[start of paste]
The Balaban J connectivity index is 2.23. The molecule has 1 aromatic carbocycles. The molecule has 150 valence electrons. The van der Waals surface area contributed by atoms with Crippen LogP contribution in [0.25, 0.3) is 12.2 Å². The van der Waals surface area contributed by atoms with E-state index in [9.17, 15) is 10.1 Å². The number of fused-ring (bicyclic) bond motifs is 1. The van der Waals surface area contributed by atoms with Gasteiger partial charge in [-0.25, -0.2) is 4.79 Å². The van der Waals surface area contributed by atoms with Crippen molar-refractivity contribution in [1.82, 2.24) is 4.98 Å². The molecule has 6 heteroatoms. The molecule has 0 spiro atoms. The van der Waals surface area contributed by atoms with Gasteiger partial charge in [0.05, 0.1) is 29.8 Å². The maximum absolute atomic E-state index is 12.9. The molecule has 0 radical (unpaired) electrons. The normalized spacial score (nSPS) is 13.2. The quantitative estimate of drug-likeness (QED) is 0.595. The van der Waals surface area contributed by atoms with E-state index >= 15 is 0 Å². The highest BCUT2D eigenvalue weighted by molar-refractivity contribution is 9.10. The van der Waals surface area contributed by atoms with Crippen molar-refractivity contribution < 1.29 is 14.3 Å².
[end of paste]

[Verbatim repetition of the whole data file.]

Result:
The Balaban J connectivity index is 2.23. The molecule has 1 aromatic carbocycles. The molecule has 150 valence electrons. The van der Waals surface area contributed by atoms with Crippen LogP contribution in [0.25, 0.3) is 12.2 Å². The van der Waals surface area contributed by atoms with E-state index in [9.17, 15) is 10.1 Å². The number of fused-ring (bicyclic) bond motifs is 1. The van der Waals surface area contributed by atoms with Gasteiger partial charge in [-0.25, -0.2) is 4.79 Å². The van der Waals surface area contributed by atoms with Crippen molar-refractivity contribution in [1.82, 2.24) is 4.98 Å². The molecule has 6 heteroatoms. The molecule has 0 spiro atoms. The van der Waals surface area contributed by atoms with Gasteiger partial charge in [0.05, 0.1) is 29.8 Å². The maximum absolute atomic E-state index is 12.9. The molecule has 0 radical (unpaired) electrons. The normalized spacial score (nSPS) is 13.2. The quantitative estimate of drug-likeness (QED) is 0.595. The van der Waals surface area contributed by atoms with E-state index >= 15 is 0 Å². The highest BCUT2D eigenvalue weighted by molar-refractivity contribution is 9.10. The van der Waals surface area contributed by atoms with Crippen molar-refractivity contribution < 1.29 is 14.3 Å².